One Fine Day Designs Eloquent Video Sequences For National Museum of American Jewish History
Design/Visual Effects Studio Teams With Noted Documentary Filmmaker David Grubin On Two Museum Exhibits
NEW YORK, NY – The much anticipated opening of the National Museum of American Jewish History in Philadelphia, which the New York Times recently noted “sheer ambition gives the museum immediate importance,” features two powerful feature video sequences designed by One Fine Day, the six-year-old design/visual effects studio led by Creative Directors Nathalie de La Gorce, Chris Haak and Executive Producer Tom Bayer. EMMY-Winning filmmaker David Grubin directed both videos.
For de la Gorce, who led the One Fine Day creative team for this pro-bono project, the intricately designed 2-plus-minute sequence entitled “Purim” that is part of the exhibit looking at the American Jewish experience around the late 1800s, was by far the most creatively challenging.
“The video illustrates a moment in time in the history of American Jews when they had finally assimilated and prospered in America and could afford extravagant parties in luxurious settings, only to see it change because of a resurgence of anti-Semitism,” de La Gorce says. “We depicted that shift visually by contrasting these silhouetted ballroom dancing couples with backgrounds made of racially-charged newspaper articles and illustrations published during those years.”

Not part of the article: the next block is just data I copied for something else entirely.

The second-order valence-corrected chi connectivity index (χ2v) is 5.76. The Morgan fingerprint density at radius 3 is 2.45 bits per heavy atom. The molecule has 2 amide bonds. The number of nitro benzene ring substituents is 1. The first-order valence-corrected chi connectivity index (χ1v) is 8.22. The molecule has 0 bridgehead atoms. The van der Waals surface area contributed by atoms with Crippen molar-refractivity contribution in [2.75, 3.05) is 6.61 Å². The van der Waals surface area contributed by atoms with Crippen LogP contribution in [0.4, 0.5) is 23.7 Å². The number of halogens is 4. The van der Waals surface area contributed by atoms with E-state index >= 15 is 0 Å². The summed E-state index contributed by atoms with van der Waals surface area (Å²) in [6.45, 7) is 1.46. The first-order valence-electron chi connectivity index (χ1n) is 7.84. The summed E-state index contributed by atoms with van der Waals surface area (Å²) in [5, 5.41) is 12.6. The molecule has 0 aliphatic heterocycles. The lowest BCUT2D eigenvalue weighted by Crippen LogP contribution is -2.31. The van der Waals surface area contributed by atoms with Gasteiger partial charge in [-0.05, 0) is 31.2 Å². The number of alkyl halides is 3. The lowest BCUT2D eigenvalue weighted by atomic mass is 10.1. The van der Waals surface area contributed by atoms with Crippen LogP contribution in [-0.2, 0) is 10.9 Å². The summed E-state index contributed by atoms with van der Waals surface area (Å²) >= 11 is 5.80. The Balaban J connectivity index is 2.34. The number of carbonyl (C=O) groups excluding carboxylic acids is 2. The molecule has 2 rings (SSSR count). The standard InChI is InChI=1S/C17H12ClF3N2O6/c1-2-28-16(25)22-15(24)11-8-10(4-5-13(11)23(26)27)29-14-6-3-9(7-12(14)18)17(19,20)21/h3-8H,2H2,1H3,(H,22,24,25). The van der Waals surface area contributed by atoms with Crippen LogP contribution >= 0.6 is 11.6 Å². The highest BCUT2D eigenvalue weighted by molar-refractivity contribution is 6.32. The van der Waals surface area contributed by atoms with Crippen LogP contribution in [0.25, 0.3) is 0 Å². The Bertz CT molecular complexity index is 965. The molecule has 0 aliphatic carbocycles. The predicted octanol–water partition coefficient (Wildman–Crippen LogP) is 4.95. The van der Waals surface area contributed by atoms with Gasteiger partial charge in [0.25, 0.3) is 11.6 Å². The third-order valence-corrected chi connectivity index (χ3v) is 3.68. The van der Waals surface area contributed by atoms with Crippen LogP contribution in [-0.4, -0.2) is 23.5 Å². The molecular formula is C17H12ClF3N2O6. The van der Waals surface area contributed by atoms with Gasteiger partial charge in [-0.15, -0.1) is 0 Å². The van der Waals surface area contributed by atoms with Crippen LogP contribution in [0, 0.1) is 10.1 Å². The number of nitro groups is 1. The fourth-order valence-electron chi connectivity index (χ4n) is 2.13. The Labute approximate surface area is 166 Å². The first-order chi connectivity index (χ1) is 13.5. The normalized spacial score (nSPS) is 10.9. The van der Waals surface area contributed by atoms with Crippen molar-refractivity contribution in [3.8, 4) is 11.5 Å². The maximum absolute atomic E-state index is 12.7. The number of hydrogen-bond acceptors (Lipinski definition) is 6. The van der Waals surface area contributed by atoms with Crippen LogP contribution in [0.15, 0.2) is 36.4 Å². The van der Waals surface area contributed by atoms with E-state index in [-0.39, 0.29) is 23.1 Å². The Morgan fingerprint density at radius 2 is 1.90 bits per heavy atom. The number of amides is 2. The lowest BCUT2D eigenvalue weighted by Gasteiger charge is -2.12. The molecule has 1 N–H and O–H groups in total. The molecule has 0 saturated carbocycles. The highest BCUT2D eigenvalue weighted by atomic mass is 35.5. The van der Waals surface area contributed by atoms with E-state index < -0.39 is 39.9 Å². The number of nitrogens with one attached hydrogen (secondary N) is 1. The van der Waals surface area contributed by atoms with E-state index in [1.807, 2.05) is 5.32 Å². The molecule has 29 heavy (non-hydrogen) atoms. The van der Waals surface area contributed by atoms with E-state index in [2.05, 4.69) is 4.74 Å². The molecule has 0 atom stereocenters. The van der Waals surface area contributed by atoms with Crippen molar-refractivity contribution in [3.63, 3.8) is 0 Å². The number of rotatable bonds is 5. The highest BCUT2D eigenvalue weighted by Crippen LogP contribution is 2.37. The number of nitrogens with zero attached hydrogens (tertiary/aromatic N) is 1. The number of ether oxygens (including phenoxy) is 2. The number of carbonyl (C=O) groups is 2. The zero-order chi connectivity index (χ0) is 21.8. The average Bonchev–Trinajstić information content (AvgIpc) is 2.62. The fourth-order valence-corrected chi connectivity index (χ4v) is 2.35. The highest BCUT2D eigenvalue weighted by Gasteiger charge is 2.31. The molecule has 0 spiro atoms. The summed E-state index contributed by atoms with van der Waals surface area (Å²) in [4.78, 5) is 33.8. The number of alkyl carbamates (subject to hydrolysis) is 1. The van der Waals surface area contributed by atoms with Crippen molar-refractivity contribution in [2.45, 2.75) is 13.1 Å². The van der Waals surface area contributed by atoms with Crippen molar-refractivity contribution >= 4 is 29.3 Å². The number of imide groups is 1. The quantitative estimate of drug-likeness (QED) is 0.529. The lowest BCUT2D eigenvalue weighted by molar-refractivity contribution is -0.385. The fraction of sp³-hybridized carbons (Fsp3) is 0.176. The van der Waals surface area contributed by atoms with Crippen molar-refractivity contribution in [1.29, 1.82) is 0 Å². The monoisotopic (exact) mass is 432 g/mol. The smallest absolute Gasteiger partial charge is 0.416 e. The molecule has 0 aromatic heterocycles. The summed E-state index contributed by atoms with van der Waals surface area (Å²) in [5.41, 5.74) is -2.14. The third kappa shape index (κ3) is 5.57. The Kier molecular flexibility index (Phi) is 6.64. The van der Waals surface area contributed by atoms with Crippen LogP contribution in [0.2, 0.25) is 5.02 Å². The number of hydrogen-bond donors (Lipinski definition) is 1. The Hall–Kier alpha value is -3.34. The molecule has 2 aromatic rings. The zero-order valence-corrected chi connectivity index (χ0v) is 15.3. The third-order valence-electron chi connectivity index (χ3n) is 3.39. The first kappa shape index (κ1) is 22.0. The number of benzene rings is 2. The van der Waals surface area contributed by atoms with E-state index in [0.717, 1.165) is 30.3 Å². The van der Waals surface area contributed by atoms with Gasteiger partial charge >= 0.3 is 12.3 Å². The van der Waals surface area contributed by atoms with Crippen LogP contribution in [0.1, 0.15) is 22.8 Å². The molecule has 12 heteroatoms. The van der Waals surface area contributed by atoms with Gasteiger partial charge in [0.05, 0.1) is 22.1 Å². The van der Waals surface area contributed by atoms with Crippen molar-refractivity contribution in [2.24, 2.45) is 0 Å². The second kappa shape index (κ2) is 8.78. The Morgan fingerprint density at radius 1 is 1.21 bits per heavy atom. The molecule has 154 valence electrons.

Shot by Grubin on a soundstage with professionally choreographed ballroom dancers, “Purim” is seen solely from the POV of someone looking into a ballroom from a distance. Subtle lighting adds a sense of mystery, with the dancers appearing only as non-descript silhouettes moving gracefully to an original score by composer Joseph Lanner.
Designed to convey both a sense of grandeur of the time and ominous changes on the horizon, Grubin’s live action footage – coupled with footage of actual artifacts from the museum such as fine crystal candelabras and chandeliers, and print content such as advertisements, illustrations and newspaper articles – was composited by de la Gorce and the One Fine Day team using Adobe After Effects and edited using Final Cut Pro.
In addition to “Purim,” One Fine Day also contributed creatively to the more editorially focused video called “Revolution” – an exhibit that focuses on the American Revolution.
“The fascinating part of this project for me was working with scholars rather then brand managers for a change, whose most important concern was historic accuracy,” de La Gorce says. “It was fascinating to be a part of their process. Their level of passion was both and blessing and a curse because if also meant a lot of last minute changes, but we’re proud of the work and the opportunity to work on such an important project.”